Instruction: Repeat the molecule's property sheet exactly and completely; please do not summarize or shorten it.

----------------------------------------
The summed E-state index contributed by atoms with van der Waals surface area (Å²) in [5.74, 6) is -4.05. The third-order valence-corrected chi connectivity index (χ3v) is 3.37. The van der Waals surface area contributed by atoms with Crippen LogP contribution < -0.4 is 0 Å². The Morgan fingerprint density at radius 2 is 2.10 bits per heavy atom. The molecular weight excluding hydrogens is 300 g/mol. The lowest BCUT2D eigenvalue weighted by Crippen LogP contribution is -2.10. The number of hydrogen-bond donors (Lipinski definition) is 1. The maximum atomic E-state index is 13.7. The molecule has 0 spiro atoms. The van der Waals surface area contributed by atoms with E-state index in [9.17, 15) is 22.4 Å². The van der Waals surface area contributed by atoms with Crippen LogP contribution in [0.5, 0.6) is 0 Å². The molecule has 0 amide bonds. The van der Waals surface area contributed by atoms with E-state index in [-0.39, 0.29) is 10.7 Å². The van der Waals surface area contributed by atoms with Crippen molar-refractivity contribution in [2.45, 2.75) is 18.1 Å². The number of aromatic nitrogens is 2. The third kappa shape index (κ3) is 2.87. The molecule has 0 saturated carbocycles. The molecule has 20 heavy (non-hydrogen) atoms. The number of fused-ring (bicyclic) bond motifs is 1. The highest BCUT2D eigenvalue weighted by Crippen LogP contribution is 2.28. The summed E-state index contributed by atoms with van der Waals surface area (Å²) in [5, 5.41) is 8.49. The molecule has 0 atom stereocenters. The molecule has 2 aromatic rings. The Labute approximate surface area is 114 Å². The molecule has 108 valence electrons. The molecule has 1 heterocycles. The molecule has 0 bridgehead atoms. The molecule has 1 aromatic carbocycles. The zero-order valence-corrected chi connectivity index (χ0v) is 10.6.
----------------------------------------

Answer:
The summed E-state index contributed by atoms with van der Waals surface area (Å²) in [5.74, 6) is -4.05. The third-order valence-corrected chi connectivity index (χ3v) is 3.37. The van der Waals surface area contributed by atoms with Crippen LogP contribution < -0.4 is 0 Å². The Morgan fingerprint density at radius 2 is 2.10 bits per heavy atom. The molecular weight excluding hydrogens is 300 g/mol. The lowest BCUT2D eigenvalue weighted by Crippen LogP contribution is -2.10. The number of hydrogen-bond donors (Lipinski definition) is 1. The maximum atomic E-state index is 13.7. The molecule has 0 spiro atoms. The van der Waals surface area contributed by atoms with E-state index in [9.17, 15) is 22.4 Å². The van der Waals surface area contributed by atoms with Crippen LogP contribution in [0.5, 0.6) is 0 Å². The molecule has 0 amide bonds. The van der Waals surface area contributed by atoms with E-state index in [-0.39, 0.29) is 10.7 Å². The van der Waals surface area contributed by atoms with Crippen molar-refractivity contribution in [2.45, 2.75) is 18.1 Å². The number of aromatic nitrogens is 2. The third kappa shape index (κ3) is 2.87. The molecule has 0 saturated carbocycles. The molecule has 20 heavy (non-hydrogen) atoms. The number of fused-ring (bicyclic) bond motifs is 1. The highest BCUT2D eigenvalue weighted by Crippen LogP contribution is 2.28. The summed E-state index contributed by atoms with van der Waals surface area (Å²) in [5, 5.41) is 8.49. The molecule has 0 atom stereocenters. The molecule has 2 aromatic rings. The Labute approximate surface area is 114 Å². The molecule has 108 valence electrons. The molecule has 1 heterocycles. The molecule has 0 bridgehead atoms. The molecule has 1 aromatic carbocycles. The zero-order valence-corrected chi connectivity index (χ0v) is 10.6.